It was a bit jarring to hear Boeing's top military salesman say the Obama administration's export polices are looking better than they did under the Bush administration. Of course, it would be a bit jarring to hear any defense executive say any administration is looking better on arms export policies.
In a decade of covering arms exports I have rarely heard a kind word said by the defense industry about US arms export policies. So when Boeing's Chris Raymond told reporters at a pre-Paris Air Show briefing that this administration is "more forward leaning" on arms exports, I sat up a bit straighter.
"I think we see a more active discussion on these things," Raymond said, noting rhetoric from the Obama administration about working more closely with allies and ensuring they have the capabilities they need to work with the US.
The F-22 is the greatest single challenge on the arms export front. The so-called Obey Amendment forbids foreign sales of the plane and even bars the spending of money to analyse whether the plane could responsibly be exported. Raymond sidestepped questions about the plane, noting that Lockheed is the lead. But I know that the Japanese prime minister wrote President Obama asking for the plane before the president took the oath of office -- a very bold move for Japan and a clear indication of just how hungry they are for the plane. And Sen. Daniel Inouye, chairman of the Senate Appropriations Committee, appears likely to push for export to Japan.
Even if the Japanese plane costs an estimated $250 million per plane --- after it is stripped of some its most sensitive techs for export -- I would not be surprised if they continue their push to buy a plane that would give them a clear advantage over both China and North Korea.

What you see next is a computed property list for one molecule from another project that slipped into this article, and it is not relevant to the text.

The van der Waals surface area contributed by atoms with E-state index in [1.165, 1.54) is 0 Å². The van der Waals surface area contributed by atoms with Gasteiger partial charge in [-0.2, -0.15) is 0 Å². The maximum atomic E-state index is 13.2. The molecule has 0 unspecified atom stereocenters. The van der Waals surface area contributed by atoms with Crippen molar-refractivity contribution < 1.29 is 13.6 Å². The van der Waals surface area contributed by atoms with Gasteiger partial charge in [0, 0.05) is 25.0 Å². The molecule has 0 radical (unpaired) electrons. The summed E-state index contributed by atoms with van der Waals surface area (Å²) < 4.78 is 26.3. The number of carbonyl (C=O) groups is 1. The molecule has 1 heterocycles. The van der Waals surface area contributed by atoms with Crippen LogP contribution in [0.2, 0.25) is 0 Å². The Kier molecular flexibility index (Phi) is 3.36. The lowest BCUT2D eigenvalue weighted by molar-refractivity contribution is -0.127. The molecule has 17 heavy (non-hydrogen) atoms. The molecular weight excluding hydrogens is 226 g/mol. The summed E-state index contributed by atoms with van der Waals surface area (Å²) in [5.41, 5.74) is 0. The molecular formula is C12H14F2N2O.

Raymond almost undermined his own argument about the Obama administration's stance when he cited the State Department approvals of C-17 sales to Australia, UK and Canada, which as Jim Wolf of Reuters noted, were approved by the Bush administration. But Raymond is clearly looking ahead, and he cited combatant commander conversations about cooperating with allies and a focus by the Obama administration on the Middle East and "building partnerships...”
With the Paris Air Show starting on Monday, these comments are sure to be a staple of conversation in the chalets, as NATO allies continue to try and pry open the massive American market. Of course, the Russians and Chinese will also be watching the US stance on arms exports since they rely on foreign sales as important foreign policy tools and tend to be just a bit less restrictive in the levels of technology and capability they will sell to their bestest friends.